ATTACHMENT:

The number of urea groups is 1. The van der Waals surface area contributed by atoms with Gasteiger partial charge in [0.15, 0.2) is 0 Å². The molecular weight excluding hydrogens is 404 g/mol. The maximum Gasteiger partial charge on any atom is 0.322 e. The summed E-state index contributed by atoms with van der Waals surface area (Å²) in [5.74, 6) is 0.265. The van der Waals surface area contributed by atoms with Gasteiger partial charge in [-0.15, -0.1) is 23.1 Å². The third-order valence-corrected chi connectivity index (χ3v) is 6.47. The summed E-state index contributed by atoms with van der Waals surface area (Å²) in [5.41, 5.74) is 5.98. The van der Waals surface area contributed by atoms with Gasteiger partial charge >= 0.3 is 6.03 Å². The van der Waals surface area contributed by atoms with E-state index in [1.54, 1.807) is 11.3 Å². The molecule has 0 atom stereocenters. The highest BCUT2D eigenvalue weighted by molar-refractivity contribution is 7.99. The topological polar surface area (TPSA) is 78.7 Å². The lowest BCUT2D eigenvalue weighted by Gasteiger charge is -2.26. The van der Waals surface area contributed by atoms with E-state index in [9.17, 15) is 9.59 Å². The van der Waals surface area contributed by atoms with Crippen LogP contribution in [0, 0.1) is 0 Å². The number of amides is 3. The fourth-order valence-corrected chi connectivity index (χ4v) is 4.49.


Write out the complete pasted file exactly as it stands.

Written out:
The number of urea groups is 1. The van der Waals surface area contributed by atoms with Gasteiger partial charge in [0.15, 0.2) is 0 Å². The molecular weight excluding hydrogens is 404 g/mol. The maximum Gasteiger partial charge on any atom is 0.322 e. The summed E-state index contributed by atoms with van der Waals surface area (Å²) in [5.74, 6) is 0.265. The van der Waals surface area contributed by atoms with Gasteiger partial charge in [-0.15, -0.1) is 23.1 Å². The third-order valence-corrected chi connectivity index (χ3v) is 6.47. The summed E-state index contributed by atoms with van der Waals surface area (Å²) in [5.41, 5.74) is 5.98. The van der Waals surface area contributed by atoms with Gasteiger partial charge >= 0.3 is 6.03 Å². The van der Waals surface area contributed by atoms with E-state index in [1.54, 1.807) is 11.3 Å². The molecule has 0 atom stereocenters. The highest BCUT2D eigenvalue weighted by molar-refractivity contribution is 7.99. The topological polar surface area (TPSA) is 78.7 Å². The lowest BCUT2D eigenvalue weighted by Gasteiger charge is -2.26. The van der Waals surface area contributed by atoms with E-state index in [9.17, 15) is 9.59 Å². The van der Waals surface area contributed by atoms with Crippen LogP contribution in [0, 0.1) is 0 Å². The number of amides is 3. The fourth-order valence-corrected chi connectivity index (χ4v) is 4.49.